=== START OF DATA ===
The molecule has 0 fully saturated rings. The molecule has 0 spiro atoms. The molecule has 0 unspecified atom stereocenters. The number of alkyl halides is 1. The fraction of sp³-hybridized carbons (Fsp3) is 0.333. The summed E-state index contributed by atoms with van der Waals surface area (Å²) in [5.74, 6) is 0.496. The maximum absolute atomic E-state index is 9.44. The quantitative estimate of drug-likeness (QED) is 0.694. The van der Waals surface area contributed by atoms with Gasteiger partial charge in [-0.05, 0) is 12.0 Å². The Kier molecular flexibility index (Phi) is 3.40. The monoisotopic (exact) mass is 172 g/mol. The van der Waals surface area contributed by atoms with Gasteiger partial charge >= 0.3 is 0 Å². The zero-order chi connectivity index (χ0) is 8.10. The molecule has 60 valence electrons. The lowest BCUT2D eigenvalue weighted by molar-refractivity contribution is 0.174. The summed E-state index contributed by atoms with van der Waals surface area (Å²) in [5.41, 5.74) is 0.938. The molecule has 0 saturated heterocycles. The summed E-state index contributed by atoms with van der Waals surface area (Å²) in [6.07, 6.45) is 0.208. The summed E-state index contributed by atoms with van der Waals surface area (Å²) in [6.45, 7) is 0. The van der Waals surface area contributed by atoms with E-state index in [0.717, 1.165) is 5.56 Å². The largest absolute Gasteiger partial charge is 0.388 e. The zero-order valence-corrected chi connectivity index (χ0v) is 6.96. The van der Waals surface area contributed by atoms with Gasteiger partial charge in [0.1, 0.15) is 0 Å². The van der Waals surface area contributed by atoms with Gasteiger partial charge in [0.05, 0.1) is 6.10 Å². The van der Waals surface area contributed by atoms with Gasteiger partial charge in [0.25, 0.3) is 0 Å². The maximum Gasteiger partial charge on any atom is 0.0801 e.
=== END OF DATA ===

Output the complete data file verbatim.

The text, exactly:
The molecule has 0 fully saturated rings. The molecule has 0 spiro atoms. The molecule has 0 unspecified atom stereocenters. The number of alkyl halides is 1. The fraction of sp³-hybridized carbons (Fsp3) is 0.333. The summed E-state index contributed by atoms with van der Waals surface area (Å²) in [5.74, 6) is 0.496. The maximum absolute atomic E-state index is 9.44. The quantitative estimate of drug-likeness (QED) is 0.694. The van der Waals surface area contributed by atoms with Gasteiger partial charge in [-0.05, 0) is 12.0 Å². The Kier molecular flexibility index (Phi) is 3.40. The monoisotopic (exact) mass is 172 g/mol. The van der Waals surface area contributed by atoms with Gasteiger partial charge >= 0.3 is 0 Å². The zero-order chi connectivity index (χ0) is 8.10. The molecule has 60 valence electrons. The lowest BCUT2D eigenvalue weighted by molar-refractivity contribution is 0.174. The summed E-state index contributed by atoms with van der Waals surface area (Å²) in [5.41, 5.74) is 0.938. The molecule has 0 saturated heterocycles. The summed E-state index contributed by atoms with van der Waals surface area (Å²) in [6.07, 6.45) is 0.208. The summed E-state index contributed by atoms with van der Waals surface area (Å²) in [6.45, 7) is 0. The van der Waals surface area contributed by atoms with E-state index in [0.717, 1.165) is 5.56 Å². The largest absolute Gasteiger partial charge is 0.388 e. The zero-order valence-corrected chi connectivity index (χ0v) is 6.96. The van der Waals surface area contributed by atoms with Gasteiger partial charge in [0.1, 0.15) is 0 Å². The van der Waals surface area contributed by atoms with Gasteiger partial charge in [0.05, 0.1) is 6.10 Å². The van der Waals surface area contributed by atoms with Gasteiger partial charge in [0.25, 0.3) is 0 Å². The maximum Gasteiger partial charge on any atom is 0.0801 e.